What we do
Our relationship with our sibling (or siblings) is our longest-lived relationship and often our strongest human-to-human connection. We are companions for life. The relationship becomes even more fundamental when our sibling has vulnerabilities and is marginalized, as is the case for many people with an intellectual or developmental disability (IDD).
Siblings need to be considered in both the present and future to ensure the long-term well-being of people with IDDs. We must nurture and support the sibling relationship as it evolves and changes over time.
The Sibling Collaborative is uniting siblings to support disability differently. We support siblings using a strength-based approach to think differently, live differently and feel differently about our relationship with our sibling, our family and disability. By strengthening siblings, we strengthen families.
“If we want to ensure the long-term well-being of people with developmental disabilities, we need to invest in their brothers and sisters”
– Don Meyer, the Sibling Project
How we do it
The Sibling Collaborative unites siblings so that you feel understood, you feel accepted and you feel a sense of connection. We also understand the family experience and we will help you to strengthen your family by helping you to think, live and feel differently to create the life you want for yourself and your family. We offer resources to connect you to other siblings, to inspire you and teach you through our stories and workshops that there is a great future available for you and your family.
The Sibling Collaborative has developed the C.A.R.E. model (™), a strengths-based approach to empower siblings to improve family well-being.
We also partner with families, organizations, governments and foundations to inspire, teach and empower them to support siblings and strengthen families.
To guide our work, we have developed a core set of values:
Realizing Change with Compassion: We take action with the critical input and consideration of our siblings with an IDD and our families.
Mutual Respect: We give people agency over their own lives, with consideration for all those involved.
Collective Solutions: We find a way forward by learning, working and co-creating together.
Unlocking Potential: We hold a big and bold vision for our siblings, ourselves as well as our families. Our intrinsic creativity and resourcefulness know no limits.
The Sibling Collaborative believes that individuals supporting a sibling with an IDD can, over their lifetime, experience significant stress in their roles. This stress is compounded by a lack of helpful tools, resources and information to guide, inform and support them.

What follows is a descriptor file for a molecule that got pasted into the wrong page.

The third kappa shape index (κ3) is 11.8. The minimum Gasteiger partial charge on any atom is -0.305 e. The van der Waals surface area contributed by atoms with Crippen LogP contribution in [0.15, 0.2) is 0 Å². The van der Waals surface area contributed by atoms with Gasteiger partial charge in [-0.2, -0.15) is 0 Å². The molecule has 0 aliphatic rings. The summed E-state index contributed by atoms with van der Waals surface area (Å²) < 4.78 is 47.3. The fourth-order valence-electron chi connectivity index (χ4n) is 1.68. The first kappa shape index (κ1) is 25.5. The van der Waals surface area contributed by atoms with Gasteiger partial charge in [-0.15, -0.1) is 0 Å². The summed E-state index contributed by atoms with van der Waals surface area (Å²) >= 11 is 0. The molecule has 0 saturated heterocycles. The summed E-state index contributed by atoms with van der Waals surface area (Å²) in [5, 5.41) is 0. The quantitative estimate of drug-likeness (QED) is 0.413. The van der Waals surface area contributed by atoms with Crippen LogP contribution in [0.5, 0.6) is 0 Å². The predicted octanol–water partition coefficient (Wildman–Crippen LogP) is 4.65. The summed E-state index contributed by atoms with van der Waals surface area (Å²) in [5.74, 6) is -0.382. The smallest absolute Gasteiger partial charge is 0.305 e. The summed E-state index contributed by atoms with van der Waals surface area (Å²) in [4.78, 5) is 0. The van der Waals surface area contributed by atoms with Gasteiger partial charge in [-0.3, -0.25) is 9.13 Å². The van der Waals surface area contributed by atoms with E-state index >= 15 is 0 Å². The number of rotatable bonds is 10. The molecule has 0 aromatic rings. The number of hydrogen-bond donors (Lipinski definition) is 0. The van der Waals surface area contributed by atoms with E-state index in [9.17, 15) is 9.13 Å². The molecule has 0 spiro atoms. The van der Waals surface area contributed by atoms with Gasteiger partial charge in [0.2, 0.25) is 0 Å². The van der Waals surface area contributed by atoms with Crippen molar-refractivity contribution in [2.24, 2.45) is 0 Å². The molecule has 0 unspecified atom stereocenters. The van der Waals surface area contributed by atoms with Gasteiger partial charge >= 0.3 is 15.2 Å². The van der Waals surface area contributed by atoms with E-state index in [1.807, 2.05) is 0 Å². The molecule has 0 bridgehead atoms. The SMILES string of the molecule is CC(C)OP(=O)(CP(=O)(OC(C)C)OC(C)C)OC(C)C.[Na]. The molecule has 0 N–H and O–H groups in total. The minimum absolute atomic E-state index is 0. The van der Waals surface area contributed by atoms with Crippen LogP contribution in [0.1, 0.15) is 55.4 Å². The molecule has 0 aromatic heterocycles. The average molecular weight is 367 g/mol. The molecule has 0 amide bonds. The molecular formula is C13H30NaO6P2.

To test this and other related assumptions, we launched the Sibling Needs Assessment Survey in the fall of 2017.
We heard from over 360 siblings from across Canada.
Read about what they had to say:
Eric partners with people with a disability to create incredible ordinary lives. Eric is a professional family and leadership coach, and host of the Empowering Ability Podcast on IDD. Eric is the brother of a person with a developmental disability. https://www.empoweringability.org
Helen’s work focuses on significant, positive change that addresses pressing social challenges through smart social policy, effective programs, bold visions and caring communities. Helen is an independent program evaluation consultant and community activist. Helen is the sister of a person with a developmental disability.www.helenries.ca
As an independent consultant, Becky is passionate about strengthening the effectiveness, sustainability and impact of organizations that are collaboratively creating positive social and environmental change. She is the sister of a person with a developmental disability.
The Sibling Collaborative would like to express special thanks to our partners. Without their support, our work would not be possible.
Dr. Yona Lunsky
Key Partner and Advisor
Director, Azrieli Adult Neurodevelopmental Disabilities Centre, Senior Scientist, Adult Neurodevelopment and Geriatric Psychiatry Division and Director, Health Care Access Research and Developmental Disabilities (H-CARDD) Program with the Centre for Addiction and Mental Health